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Bioessays. 2009 Feb;31(2):130-3. doi: 10.1002/bies.200800200.

Sudden infant death syndrome and serotonin: animal models.

Author information

1
Dartmouth Medical School, Lebanon, NH 03756-0001, USA. eugene.e.nattie.jr@dartmouth.edu

Abstract

The sudden infant death syndrome (SIDS) is the sudden, unexpected death of an infant that is not explained by autopsy, death scene examination, and history. The etiology is unknown. Recent postmortem studies have discovered abnormalities in brainstem serotonergic neurons, but how these translate into dysfunction and cause SIDS is uncertain. Recently, lethal effects in transgenic mice with overexpression of the serotonin 1A autoreceptor have been described. Many die spontaneously between postnatal day 40 (P40) and P80, and some spontaneously exhibit bradycardias and drops in body temperature. The severity of the autonomic dysfunction and its age dependence suggest relevance to SIDS. However, SIDS cases have decreased serotonin 1A autoreceptor binding, which is opposite to its overexpression in the mice, and the peak incidence of SIDS is between 2 and 6 months of age, which is arguably younger (in relative terms) than the ages at which the mice die. Nevertheless, the description of an animal model with serotonin defects that has autonomic dysfunction and spontaneous mortality at a young age is an exciting finding of possible importance for understanding SIDS.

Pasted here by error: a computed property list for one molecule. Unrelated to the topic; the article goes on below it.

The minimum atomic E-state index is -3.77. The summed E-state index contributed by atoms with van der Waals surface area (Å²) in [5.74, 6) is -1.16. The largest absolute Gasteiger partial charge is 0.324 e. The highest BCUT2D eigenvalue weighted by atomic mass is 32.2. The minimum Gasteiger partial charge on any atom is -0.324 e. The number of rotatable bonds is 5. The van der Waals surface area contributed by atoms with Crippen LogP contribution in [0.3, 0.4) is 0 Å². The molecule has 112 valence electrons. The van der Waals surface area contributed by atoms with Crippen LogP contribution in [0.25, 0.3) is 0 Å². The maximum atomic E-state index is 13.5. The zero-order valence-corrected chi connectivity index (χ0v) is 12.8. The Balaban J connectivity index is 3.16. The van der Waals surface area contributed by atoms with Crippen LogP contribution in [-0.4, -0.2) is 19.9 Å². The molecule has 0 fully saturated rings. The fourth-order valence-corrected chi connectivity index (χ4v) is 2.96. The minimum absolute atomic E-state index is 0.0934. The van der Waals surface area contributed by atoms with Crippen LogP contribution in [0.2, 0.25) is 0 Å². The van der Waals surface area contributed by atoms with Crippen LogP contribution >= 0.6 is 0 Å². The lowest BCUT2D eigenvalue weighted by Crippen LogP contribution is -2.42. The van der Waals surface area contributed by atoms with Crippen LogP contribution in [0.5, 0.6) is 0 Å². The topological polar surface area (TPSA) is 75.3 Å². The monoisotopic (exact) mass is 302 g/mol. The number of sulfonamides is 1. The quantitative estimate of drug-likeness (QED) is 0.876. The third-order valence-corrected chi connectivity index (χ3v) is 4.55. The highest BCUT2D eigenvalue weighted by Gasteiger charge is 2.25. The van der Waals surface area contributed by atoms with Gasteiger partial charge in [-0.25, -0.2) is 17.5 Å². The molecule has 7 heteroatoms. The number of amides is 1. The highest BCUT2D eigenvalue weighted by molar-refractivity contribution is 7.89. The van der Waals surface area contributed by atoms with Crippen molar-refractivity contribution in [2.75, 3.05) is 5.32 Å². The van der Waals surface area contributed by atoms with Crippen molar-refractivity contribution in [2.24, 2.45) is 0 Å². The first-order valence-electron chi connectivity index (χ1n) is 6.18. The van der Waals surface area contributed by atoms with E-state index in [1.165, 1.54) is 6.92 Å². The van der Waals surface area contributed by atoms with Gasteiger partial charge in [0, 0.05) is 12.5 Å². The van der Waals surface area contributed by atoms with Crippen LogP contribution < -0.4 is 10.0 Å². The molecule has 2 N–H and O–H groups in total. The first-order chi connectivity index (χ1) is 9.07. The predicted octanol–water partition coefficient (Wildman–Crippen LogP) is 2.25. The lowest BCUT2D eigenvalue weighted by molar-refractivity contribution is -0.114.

PMID:
19204984
DOI:
10.1002/bies.200800200
[Indexed for MEDLINE]

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